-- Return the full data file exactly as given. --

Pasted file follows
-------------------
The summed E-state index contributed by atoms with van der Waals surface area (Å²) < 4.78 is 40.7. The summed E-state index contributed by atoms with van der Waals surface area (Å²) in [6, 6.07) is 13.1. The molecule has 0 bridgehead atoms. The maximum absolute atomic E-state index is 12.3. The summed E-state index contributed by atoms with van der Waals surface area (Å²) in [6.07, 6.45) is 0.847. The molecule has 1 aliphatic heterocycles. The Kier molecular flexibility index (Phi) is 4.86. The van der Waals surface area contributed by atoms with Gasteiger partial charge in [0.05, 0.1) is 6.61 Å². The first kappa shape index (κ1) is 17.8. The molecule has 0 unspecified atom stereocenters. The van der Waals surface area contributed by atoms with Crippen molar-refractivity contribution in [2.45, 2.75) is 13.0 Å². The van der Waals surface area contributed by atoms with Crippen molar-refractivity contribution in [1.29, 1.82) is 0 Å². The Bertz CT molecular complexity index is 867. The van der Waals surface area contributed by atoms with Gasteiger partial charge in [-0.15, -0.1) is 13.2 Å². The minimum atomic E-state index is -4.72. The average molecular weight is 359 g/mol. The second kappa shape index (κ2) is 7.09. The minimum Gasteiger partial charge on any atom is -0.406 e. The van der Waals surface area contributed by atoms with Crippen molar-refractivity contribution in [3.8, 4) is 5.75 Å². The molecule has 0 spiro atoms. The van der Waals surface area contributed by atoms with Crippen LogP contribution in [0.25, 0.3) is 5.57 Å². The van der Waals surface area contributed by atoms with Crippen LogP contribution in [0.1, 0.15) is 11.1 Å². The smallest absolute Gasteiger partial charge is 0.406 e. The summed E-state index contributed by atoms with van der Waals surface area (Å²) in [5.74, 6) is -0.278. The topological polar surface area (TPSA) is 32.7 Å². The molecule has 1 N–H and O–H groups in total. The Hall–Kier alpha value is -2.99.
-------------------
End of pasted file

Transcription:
The summed E-state index contributed by atoms with van der Waals surface area (Å²) < 4.78 is 40.7. The summed E-state index contributed by atoms with van der Waals surface area (Å²) in [6, 6.07) is 13.1. The molecule has 0 bridgehead atoms. The maximum absolute atomic E-state index is 12.3. The summed E-state index contributed by atoms with van der Waals surface area (Å²) in [6.07, 6.45) is 0.847. The molecule has 1 aliphatic heterocycles. The Kier molecular flexibility index (Phi) is 4.86. The van der Waals surface area contributed by atoms with Gasteiger partial charge in [0.05, 0.1) is 6.61 Å². The first kappa shape index (κ1) is 17.8. The molecule has 0 unspecified atom stereocenters. The van der Waals surface area contributed by atoms with Crippen molar-refractivity contribution in [2.45, 2.75) is 13.0 Å². The van der Waals surface area contributed by atoms with Crippen molar-refractivity contribution in [1.29, 1.82) is 0 Å². The Bertz CT molecular complexity index is 867. The van der Waals surface area contributed by atoms with Gasteiger partial charge in [-0.15, -0.1) is 13.2 Å². The minimum atomic E-state index is -4.72. The average molecular weight is 359 g/mol. The second kappa shape index (κ2) is 7.09. The minimum Gasteiger partial charge on any atom is -0.406 e. The van der Waals surface area contributed by atoms with Crippen molar-refractivity contribution in [3.8, 4) is 5.75 Å². The molecule has 0 spiro atoms. The van der Waals surface area contributed by atoms with Crippen LogP contribution in [0.25, 0.3) is 5.57 Å². The van der Waals surface area contributed by atoms with Crippen LogP contribution in [0.1, 0.15) is 11.1 Å². The smallest absolute Gasteiger partial charge is 0.406 e. The summed E-state index contributed by atoms with van der Waals surface area (Å²) in [5.74, 6) is -0.278. The topological polar surface area (TPSA) is 32.7 Å². The molecule has 1 N–H and O–H groups in total. The Hall–Kier alpha value is -2.99.